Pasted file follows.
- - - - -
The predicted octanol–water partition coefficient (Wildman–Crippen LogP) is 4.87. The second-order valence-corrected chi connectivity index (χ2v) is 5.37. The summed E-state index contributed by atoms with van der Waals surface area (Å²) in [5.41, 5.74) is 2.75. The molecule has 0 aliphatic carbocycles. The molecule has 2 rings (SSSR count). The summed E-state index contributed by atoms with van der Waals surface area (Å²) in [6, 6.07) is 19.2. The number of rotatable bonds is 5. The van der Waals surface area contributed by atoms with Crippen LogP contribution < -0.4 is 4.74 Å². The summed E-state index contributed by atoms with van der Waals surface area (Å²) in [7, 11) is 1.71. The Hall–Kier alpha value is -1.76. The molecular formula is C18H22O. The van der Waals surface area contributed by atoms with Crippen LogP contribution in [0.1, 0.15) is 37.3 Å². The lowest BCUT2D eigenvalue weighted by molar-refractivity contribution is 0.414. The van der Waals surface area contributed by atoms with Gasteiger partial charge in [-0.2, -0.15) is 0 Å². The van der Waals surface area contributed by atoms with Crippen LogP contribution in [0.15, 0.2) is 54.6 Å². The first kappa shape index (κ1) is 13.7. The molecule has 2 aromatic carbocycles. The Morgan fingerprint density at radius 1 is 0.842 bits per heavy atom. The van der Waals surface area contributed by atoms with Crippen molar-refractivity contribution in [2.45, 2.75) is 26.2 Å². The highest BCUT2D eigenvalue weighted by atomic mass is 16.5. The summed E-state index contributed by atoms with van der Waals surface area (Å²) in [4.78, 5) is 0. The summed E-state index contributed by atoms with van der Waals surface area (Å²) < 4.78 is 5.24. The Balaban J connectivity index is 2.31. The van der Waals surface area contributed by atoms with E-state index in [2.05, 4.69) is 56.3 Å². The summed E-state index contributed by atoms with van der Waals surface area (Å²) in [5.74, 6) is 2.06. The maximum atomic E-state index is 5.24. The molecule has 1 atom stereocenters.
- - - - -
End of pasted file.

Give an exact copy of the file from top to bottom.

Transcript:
The predicted octanol–water partition coefficient (Wildman–Crippen LogP) is 4.87. The second-order valence-corrected chi connectivity index (χ2v) is 5.37. The summed E-state index contributed by atoms with van der Waals surface area (Å²) in [5.41, 5.74) is 2.75. The molecule has 0 aliphatic carbocycles. The molecule has 2 rings (SSSR count). The summed E-state index contributed by atoms with van der Waals surface area (Å²) in [6, 6.07) is 19.2. The number of rotatable bonds is 5. The van der Waals surface area contributed by atoms with Crippen LogP contribution < -0.4 is 4.74 Å². The summed E-state index contributed by atoms with van der Waals surface area (Å²) in [7, 11) is 1.71. The Hall–Kier alpha value is -1.76. The molecular formula is C18H22O. The van der Waals surface area contributed by atoms with Crippen LogP contribution in [0.1, 0.15) is 37.3 Å². The lowest BCUT2D eigenvalue weighted by molar-refractivity contribution is 0.414. The van der Waals surface area contributed by atoms with Gasteiger partial charge in [-0.2, -0.15) is 0 Å². The van der Waals surface area contributed by atoms with Crippen LogP contribution in [0.15, 0.2) is 54.6 Å². The first kappa shape index (κ1) is 13.7. The molecule has 2 aromatic carbocycles. The Morgan fingerprint density at radius 1 is 0.842 bits per heavy atom. The van der Waals surface area contributed by atoms with Crippen molar-refractivity contribution in [2.45, 2.75) is 26.2 Å². The highest BCUT2D eigenvalue weighted by atomic mass is 16.5. The summed E-state index contributed by atoms with van der Waals surface area (Å²) in [4.78, 5) is 0. The summed E-state index contributed by atoms with van der Waals surface area (Å²) < 4.78 is 5.24. The Balaban J connectivity index is 2.31. The van der Waals surface area contributed by atoms with E-state index in [2.05, 4.69) is 56.3 Å². The summed E-state index contributed by atoms with van der Waals surface area (Å²) in [5.74, 6) is 2.06. The maximum atomic E-state index is 5.24. The molecule has 1 atom stereocenters.